As U.S. security and defense assistance to countries worldwide increases, a project of the Center for International Policy is shining a spotlight on the data.
To track the growth of these programs and add a level of transparency, monitoring and evaluation, the Security Assistance Monitor (SAM) created a website featuring a fact-checked, interactive database of U.S. security and defense assistance to at least 190 countries.
The database covers four areas - military aid, arms sales, economic aid and military trainings - and is searchable by country, region, program and assistance type. The interface - though not the data itself - will be translated into Arabic, French, Portuguese, Russian and Spanish.
The SAM team is trying to get this database in front of journalists - U.S.-based and abroad - to dig through the data findings and overcome the “black hole” caused by a lack of people questioning and analyzing this field, said Colby Goodman, director of SAM.
“We know there are tons of stories in the data, but we’re limited; we can’t do research on all aspects of that,” Goodman said. “So we’re hoping people will take the data and spur more research, analysis or come up with other surprising things that we didn’t automatically know were surprising.”
Seth Binder, program manager and research associate at SAM, says the site is particularly useful for foreign journalists, who may not have access to their overall military budget, or know what the U.S. is providing. “This could be a source for them to get that information that otherwise isn’t public,” he said.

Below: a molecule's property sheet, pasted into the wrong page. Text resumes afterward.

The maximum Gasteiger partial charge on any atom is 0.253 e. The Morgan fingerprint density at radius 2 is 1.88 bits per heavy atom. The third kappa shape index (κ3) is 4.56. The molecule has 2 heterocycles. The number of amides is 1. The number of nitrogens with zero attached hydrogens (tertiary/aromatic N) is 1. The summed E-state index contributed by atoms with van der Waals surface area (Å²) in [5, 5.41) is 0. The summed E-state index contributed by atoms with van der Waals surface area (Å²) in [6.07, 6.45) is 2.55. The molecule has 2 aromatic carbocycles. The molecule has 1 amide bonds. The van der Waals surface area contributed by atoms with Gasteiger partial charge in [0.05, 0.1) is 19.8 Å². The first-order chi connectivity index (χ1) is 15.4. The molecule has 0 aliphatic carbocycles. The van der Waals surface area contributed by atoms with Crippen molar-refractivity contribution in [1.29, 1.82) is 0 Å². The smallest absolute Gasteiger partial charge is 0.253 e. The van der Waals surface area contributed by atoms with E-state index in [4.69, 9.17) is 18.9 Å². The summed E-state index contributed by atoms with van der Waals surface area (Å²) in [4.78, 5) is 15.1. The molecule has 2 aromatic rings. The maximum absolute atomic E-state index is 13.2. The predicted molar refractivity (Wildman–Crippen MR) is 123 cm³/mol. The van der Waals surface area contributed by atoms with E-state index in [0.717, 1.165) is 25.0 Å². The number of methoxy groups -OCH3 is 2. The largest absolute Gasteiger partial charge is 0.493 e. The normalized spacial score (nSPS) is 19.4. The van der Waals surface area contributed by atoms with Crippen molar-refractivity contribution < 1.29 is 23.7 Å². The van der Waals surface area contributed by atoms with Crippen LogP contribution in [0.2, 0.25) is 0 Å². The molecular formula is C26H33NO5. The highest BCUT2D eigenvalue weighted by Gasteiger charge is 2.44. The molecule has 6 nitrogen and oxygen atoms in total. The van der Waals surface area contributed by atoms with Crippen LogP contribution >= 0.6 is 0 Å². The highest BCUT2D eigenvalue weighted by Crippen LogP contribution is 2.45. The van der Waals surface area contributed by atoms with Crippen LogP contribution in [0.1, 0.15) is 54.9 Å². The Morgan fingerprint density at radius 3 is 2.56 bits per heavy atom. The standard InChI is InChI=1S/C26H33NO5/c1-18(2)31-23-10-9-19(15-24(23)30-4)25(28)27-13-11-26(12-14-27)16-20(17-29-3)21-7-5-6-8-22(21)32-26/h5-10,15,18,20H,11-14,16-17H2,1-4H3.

In 2015, the top eight country recipients of U.S. military and police aid were Afghanistan, Israel, Iraq, Egypt, Pakistan, Jordan, Syria and Somalia; though the Department of State and Department of Defense don’t always provide the total aid by country, Goodman said.
The database includes data culled from publicly available government reports posted online, documents retrieved through Freedom of Information Act (FOIA) requests, or reports gained through in-person meetings with government staffers.
A footnote accompanies every fact on the site linking to the original source, and all data sets are downloadable. Journalists can also quickly compare one country’s total amount and type of security assistance to another country’s.
“We want journalists to use it as part of an investigative piece, but also if they’re writing a quick one-off story about something going on in a specific country,” Binder said.
SAM is currently supporting journalists in investigations to two areas: examining the increase of U.S. firearms exports around the world and the extent and nature of U.S. counternarcotics aid to Central America, Goodman said.
Alongside the database, the SAM site features blog posts, infographics and fact sheets analyzing the data and recent events. SAM staffers will also cull their data for facts that they know journalists will be wanting when a particular news topic surfaces, or in an area that’s already receiving global attention. SAM recently started an email newsletter specifically for journalists called Just for Facts, designed to provide journalists with compelling data for issues currently or about to be in the news.
During a trip to Kenya, for example, Secretary of State John Kerry mentioned a fact on U.S. counterterrorism aid to Kenya. SAM wrote a fact sheet breaking down the stat and what it means in context. They made the fact sheet downloadable on their site, and the Washington Post, AllAfrica and Defense News wrote stories based on the fact sheet.
Logo image courtesy of Security Assistance Monitor